By Alderman Wayne Rothe
We know that at least two newcomers will be elected to Spruce Grove city council to replace the retiring members.
We have some smart, well-intentioned new candidates running who seem to be free thinkers.
Having free-thinking councillors has always been exceptionally high on my priority list for those who lead my community. I want people who will challenge the status quo; I don’t want bobble heads. I want colleagues with points of view that sometimes differ from mine who will challenge staff recommendations and my opinions. I respect people who make me change my mind. I also want people who will respect my opinion when it differs from theirs.
I’m going to give the newcomers some advice that may help them in their campaigns, but more to help those who are elected. It’s important to be prepared for what’s ahead.
I believe that the first year after this election will be the most important in Spruce Grove’s history.
Council’s decision on the proposed sport and event centre will be huge. Proponents say that it will be a wonderful addition to our community but opponents think that it’s a lot of money and will saddle us with a lot of debt for the wrong facilities. This will be our biggest decision ever and we have to get this one right.
Right after the election the new candidates will have a multi-million dollar budget thrown at them and you’ll have to learn fast as the budget usually is approved late in November. There will be a tonne of reading and little time to get it done. A budget is a great orientation on City finance and priorities and it’s one of your best learning opportunities. You’ll also need to learn about land-use planning, law, conduct, and lots more fascinating stuff. Our staff will orient all of us.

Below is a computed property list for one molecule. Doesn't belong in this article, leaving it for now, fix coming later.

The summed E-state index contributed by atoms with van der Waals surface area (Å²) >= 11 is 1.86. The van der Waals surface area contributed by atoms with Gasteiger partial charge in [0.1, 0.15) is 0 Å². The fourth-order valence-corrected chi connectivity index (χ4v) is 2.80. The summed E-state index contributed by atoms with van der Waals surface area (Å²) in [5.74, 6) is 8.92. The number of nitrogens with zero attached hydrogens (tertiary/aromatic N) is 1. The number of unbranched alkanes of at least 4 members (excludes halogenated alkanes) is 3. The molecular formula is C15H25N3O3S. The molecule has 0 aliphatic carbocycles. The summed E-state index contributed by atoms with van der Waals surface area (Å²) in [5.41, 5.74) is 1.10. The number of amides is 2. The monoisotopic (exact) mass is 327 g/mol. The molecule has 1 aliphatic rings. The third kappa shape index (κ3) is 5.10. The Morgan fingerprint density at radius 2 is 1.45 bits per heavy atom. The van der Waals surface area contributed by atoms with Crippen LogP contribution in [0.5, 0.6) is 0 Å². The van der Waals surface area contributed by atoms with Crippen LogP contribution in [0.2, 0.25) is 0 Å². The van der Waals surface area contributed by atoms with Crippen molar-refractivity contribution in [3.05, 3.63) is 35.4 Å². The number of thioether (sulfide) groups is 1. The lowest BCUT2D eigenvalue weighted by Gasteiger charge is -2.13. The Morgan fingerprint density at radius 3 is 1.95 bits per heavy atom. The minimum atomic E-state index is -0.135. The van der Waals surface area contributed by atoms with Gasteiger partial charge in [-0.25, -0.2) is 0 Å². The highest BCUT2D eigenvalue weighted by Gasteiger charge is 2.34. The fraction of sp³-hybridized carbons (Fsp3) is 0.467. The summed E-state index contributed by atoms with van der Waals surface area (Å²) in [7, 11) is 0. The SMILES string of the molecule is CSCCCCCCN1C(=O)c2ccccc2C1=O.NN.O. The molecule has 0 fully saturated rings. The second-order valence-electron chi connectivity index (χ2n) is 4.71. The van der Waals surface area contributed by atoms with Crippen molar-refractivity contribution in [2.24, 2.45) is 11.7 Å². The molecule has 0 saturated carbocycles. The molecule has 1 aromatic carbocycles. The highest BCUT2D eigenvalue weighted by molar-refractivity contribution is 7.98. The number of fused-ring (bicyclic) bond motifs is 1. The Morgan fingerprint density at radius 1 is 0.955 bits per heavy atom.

It appears that some of the new candidates may not realize the limits of our authority. We have no individual decision-making power; only a council of seven does. Be careful making promises. You can advocate for something, but don’t promise to achieve specific things.
We’re a small city but this is not a small job. You’ll have to make personal sacrifices. There are many meetings, especially initially with the budget, council meetings, orientations, committee and board meetings, and many community events.
Sometimes new elected officials severely underestimate the time commitment. Expect to spend about 20 hours a week at the job – but it could be more. Elected officials with jobs and young families need to know the impact the job will have on them. Some weeks I’m not home for supper at all with my wife until the weekend.
You’ll be lauded in the community when things go well, but council decisions will be scrutinized – and, at times, highly criticized. Broad shoulders are necessary.
Our work is rewarding. It’s best to go in with eyes wide open.